And even professionally. I remember when I moved to India and we were looking to set up what is today known as Tata sky. So it’s like a satellite tv company, like a direct. And. And there was this big question of, India is such a vast region, and how are we going to. Are we going to set up individual shops in each of these 1000 cities across the town? And I remember that when I was working in Chile, what they had done is they had this sort of a van that would go from village to village to village. Because Chile is not nearly as large as India geographically, but it has these very remote, mountainous towns. And so I was able to bring that idea from one market to another that I don’t know that they would have come up with that on their own. And we’re even seeing it. I mean, entertainment is one of those environments where you can see it so often, where you see shows like squid game on Netflix that are brought over, that have become sensations in other countries, or you see a company like Mercado Libre, which is the Latin American eBay, which is now this high flying stock.
[00:14:34.800] – Maria
So I think this kind of cross pollination, even if it doesn’t pay off financially in the immediate term, you get this sort of cross pollination of ideas from going to different markets and seeing what works in different markets and what are the similarities and what are the differences and what are the opportunities. And I think a savvy, resourceful person can really make a lot with those observations.
[00:14:55.450] – John
Yeah, definitely. This conversation also reminds me that way too often, applicants and students make a simple calculation about the worth of an MBA that is so wrong. And that is this. They look at what the starting salary is after you graduate, and they measure ROI and they measure the worth of the MBA on that first number that people gain after they graduate with the degree. And the truth is, more important than that number is your own personal growth. And your personal growth occurs in the program, but it also especially occurs with the knowledge and skills and connections you gain in the program that you then use in the world of work. And personal growth is as important, if not more important, in those early jobs, I think, than the actual compensation you receive. And yet we give little to no consideration of that when you’re applying for the MBA or even when you’re a student and you see your colleagues going after the $175,000 starting salary, McKinsey Bain BCG with a $35,000 signing bonus, and you’re saying, oh my God, how can I take this job that I know I really want when I can pay down all my debt in a couple of years with a salary like that?
[00:16:20.570] – John
But personal growth is super important. How do you measure it? How do you even think about it when you are a student or an applicant and you’re thinking about what are you going to do when you actually get the degree and you do your first job?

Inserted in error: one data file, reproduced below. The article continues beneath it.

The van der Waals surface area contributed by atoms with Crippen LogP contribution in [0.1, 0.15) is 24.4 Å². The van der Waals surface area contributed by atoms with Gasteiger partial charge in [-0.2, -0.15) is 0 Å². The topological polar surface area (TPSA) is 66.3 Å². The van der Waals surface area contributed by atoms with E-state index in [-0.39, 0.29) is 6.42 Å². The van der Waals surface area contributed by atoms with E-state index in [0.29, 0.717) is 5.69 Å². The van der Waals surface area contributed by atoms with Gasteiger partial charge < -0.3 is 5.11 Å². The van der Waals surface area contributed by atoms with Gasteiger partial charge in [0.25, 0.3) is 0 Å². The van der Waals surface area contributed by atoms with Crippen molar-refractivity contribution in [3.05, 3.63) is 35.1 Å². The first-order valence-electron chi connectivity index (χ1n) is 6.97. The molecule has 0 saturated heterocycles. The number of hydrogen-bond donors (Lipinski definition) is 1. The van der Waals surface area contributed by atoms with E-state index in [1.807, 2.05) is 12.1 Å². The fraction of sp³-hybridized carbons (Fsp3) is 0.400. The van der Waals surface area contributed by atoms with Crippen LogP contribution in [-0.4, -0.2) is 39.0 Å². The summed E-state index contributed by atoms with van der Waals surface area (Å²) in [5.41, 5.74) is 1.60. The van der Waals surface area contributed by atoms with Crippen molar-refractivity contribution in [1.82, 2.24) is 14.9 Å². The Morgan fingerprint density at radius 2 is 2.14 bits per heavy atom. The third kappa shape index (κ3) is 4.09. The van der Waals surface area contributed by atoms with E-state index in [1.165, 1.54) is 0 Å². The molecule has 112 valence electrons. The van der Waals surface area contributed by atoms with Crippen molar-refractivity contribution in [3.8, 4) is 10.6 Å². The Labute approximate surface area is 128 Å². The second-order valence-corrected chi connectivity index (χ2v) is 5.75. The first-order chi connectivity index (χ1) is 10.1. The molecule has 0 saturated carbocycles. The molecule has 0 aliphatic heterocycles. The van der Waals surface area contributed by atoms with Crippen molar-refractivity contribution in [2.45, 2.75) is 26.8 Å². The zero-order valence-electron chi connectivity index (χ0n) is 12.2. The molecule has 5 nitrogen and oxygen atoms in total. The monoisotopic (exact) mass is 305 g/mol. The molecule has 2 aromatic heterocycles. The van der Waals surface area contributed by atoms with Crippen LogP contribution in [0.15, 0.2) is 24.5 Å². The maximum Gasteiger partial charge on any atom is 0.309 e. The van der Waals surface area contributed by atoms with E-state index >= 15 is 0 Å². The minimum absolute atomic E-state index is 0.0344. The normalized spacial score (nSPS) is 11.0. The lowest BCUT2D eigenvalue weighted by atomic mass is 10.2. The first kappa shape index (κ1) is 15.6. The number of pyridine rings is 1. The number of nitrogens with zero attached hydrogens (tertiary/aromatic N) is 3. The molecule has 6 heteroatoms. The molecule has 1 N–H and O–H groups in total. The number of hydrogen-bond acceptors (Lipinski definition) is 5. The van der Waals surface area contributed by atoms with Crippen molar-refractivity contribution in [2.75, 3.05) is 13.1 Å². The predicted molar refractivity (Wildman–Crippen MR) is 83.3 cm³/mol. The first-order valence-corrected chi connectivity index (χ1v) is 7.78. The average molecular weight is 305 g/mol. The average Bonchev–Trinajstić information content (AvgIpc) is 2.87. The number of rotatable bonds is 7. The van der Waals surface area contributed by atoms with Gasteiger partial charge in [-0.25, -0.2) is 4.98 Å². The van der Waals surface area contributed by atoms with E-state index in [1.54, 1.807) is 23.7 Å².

[00:16:36.770] – Caroline
Caroline, I think it’s very important, as you say, to go through that reflection process. And I think it’s really worthwhile doing that before you get to business school, because once you’re at school, you can get swept up by the feeling that everyone is going for the high paying private equity job or the role at McKinsey. And maybe that was not something that with your heart’s desire beforehand, but it’s hard not to get swept along with the crowd if a lot of people are targeting something that seems more popular and perhaps more glamorous than what you had initially intended to do. So I think it’s really worthwhile doing that deep reflection before you apply, to think about what it is that you want to get out of your career and think about it over time, what you want to do when you graduate.
[00:17:25.000] – Maria
What you want to do in the.
[00:17:25.660] – Caroline
Medium term, what you want to do in the longer term, because I think at that point you will probably be. Maybe it’ll be easier for you to think about what are the values that are really important to you and what is driving your motivation for your career. And for sure, you will go through a transformation when you’re at business school and your goals may change. But I think it’s useful to have an iterative process of reflection which you start way ahead of getting to campus so that you have a strong sense of what it is that you are aiming for and what is the right thing for you and don’t sort of go down the wrong route. The great thing as well about having the MBA is that even if you do get swept along and you take that fabulous, glamorous, high paying job when you graduate, you don’t have to stay there forever, right? You have so many options to change careers later on, and it’s a credential that will open doors for you throughout your life, not just when you graduate. So if you do take a step that turns out to be not the right one for you, it’s fine, right?